The Feeling of Words

I love words because they are so intensely personal. Sometimes I can intelligently discuss what a particular word means to me. Other times, I can only FEEL a word.

I’m thinking right now about the word “quirky”.  A lot of autistic people dislike the term because we are often labelled as such before diagnosis as a way of explaining our atypical behaviour. It’s true. I was. Self-described, even. But I’ve always liked it. Yes, I AM quirky and I’ve long thought that it is one of my best traits.

I read this blog post and tried come up with my own definition of the word. I think I came up with something coherent enough to give someone else the general idea of what it means to me, but without entering my mind and having all my experiences as a frame of reference, I could never do the whole picture justice. It’s just something I feel.

That got me thinking as well – how DO I feel the word? It’s not just emotional feelings either. Being an associative/visual thinker, I… feel it’s shape too. That sounds strange, I would assume especially to those that don’t think the same way I do. (Does anyone?) I don’t have language to convey it appropriately, but I can tell you that when I see the word quirky in my mind’s eye, it appears quirky-looking. Best description I can give is “colourful” and “sort of like Curlz font”.


Quirky is beautiful.

My personal definition had the idea of intrigue or mystery in it. Like, someone who is quirky has a draw to them that makes you want to learn more.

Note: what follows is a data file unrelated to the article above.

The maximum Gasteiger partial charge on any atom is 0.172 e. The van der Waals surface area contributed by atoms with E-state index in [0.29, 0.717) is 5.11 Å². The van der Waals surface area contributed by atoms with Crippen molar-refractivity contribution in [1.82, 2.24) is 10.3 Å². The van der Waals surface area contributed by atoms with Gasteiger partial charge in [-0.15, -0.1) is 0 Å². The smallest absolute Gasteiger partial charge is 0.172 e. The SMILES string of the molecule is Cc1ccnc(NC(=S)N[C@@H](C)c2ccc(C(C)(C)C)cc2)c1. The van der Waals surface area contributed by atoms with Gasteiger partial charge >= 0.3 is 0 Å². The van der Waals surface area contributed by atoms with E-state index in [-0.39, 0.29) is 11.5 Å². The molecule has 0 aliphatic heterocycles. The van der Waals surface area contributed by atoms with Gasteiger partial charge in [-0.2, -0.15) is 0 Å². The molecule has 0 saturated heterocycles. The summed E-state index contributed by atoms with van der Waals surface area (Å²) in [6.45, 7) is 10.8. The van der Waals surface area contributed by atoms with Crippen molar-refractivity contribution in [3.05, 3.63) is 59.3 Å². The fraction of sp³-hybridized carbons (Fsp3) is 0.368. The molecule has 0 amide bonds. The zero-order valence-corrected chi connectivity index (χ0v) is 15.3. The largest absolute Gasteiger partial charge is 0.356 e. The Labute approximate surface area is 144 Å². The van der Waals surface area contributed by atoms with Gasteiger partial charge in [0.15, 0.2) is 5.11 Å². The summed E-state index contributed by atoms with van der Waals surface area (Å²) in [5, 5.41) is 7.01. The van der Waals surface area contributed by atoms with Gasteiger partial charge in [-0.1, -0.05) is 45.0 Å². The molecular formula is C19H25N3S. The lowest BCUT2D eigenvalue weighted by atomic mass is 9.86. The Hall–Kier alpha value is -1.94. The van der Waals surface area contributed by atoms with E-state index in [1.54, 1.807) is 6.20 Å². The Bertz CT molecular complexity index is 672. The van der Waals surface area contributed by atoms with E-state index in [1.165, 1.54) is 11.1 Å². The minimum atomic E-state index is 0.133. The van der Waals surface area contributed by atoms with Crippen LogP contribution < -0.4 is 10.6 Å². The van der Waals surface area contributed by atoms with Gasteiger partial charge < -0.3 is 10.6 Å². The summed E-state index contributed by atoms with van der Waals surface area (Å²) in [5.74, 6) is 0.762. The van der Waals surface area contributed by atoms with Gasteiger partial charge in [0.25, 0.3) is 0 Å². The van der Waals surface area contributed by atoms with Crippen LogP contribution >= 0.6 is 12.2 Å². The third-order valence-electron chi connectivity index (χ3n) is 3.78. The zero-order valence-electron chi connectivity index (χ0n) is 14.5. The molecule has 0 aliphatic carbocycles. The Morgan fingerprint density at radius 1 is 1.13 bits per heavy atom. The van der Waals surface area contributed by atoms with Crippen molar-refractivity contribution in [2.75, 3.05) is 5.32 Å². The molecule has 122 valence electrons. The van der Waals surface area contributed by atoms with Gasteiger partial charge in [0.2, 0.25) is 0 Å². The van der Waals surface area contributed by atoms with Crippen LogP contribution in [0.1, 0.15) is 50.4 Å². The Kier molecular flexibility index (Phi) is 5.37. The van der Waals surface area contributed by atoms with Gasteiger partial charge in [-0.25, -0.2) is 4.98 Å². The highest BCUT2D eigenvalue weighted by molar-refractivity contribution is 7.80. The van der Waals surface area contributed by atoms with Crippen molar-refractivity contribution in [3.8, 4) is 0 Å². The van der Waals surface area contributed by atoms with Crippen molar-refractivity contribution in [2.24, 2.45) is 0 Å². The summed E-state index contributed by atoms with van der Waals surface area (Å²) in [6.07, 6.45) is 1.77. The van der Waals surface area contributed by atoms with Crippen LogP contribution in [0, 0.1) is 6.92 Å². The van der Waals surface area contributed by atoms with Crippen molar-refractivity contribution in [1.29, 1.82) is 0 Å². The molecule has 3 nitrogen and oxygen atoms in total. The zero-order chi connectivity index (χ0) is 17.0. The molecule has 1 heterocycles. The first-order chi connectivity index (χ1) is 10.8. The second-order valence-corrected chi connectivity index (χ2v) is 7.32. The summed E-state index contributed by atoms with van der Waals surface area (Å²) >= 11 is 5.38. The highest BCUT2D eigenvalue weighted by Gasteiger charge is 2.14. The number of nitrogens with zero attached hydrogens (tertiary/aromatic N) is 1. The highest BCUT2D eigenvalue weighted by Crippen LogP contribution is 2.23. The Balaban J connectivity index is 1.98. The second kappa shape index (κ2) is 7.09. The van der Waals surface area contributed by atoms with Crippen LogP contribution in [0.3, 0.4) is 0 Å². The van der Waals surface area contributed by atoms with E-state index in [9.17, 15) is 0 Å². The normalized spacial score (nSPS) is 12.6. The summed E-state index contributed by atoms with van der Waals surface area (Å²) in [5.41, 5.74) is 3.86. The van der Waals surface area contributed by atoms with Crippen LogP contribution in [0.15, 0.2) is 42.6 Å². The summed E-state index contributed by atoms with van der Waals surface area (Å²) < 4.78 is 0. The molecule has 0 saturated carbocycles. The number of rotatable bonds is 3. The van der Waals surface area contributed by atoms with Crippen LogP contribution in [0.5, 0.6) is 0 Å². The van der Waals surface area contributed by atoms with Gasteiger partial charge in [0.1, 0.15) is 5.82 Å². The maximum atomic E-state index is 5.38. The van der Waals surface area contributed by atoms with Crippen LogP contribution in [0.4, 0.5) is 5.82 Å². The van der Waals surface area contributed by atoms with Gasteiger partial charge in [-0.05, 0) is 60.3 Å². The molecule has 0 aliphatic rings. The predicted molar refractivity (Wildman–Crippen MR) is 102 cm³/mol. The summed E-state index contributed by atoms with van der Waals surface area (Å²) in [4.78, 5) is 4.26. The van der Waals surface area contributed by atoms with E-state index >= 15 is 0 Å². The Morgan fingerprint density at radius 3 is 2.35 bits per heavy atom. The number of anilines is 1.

Some other thoughts on my definition: I disagree with the author of that post that someone who is quirky is “purposefully weird”. I think quirks are inherent and not intentional or something you can fake. I think being quirky is all the more endearing because it’s not on purpose. It can’t be helped.

My definition also has the idea of self-acceptance baked into it. Maybe you could ignore your quirks but you’re totally fine with them and don’t feel the need to suppress them. I love that and aspire to be the best quirky I can be.

All of that said, I totally understand the other side. Maybe because I don’t yet have that diagnosis to claim as my own, quirky is the best I can do. Maybe because I wasn’t diagnosed as a child and had to endure “quiet hands“, I don’t have the negative connotations other people  might. Being called quirky as a child gave me the freedom to be more me. When I did something ‘unusual’, someone would chalk it up to a quirk and let me be.


The one thing I don’t like about the word quirky is that every time I try to type it, I accidentally hit w instead of q and have to go back and fix it. Argh.

(written sometime in late 2016)

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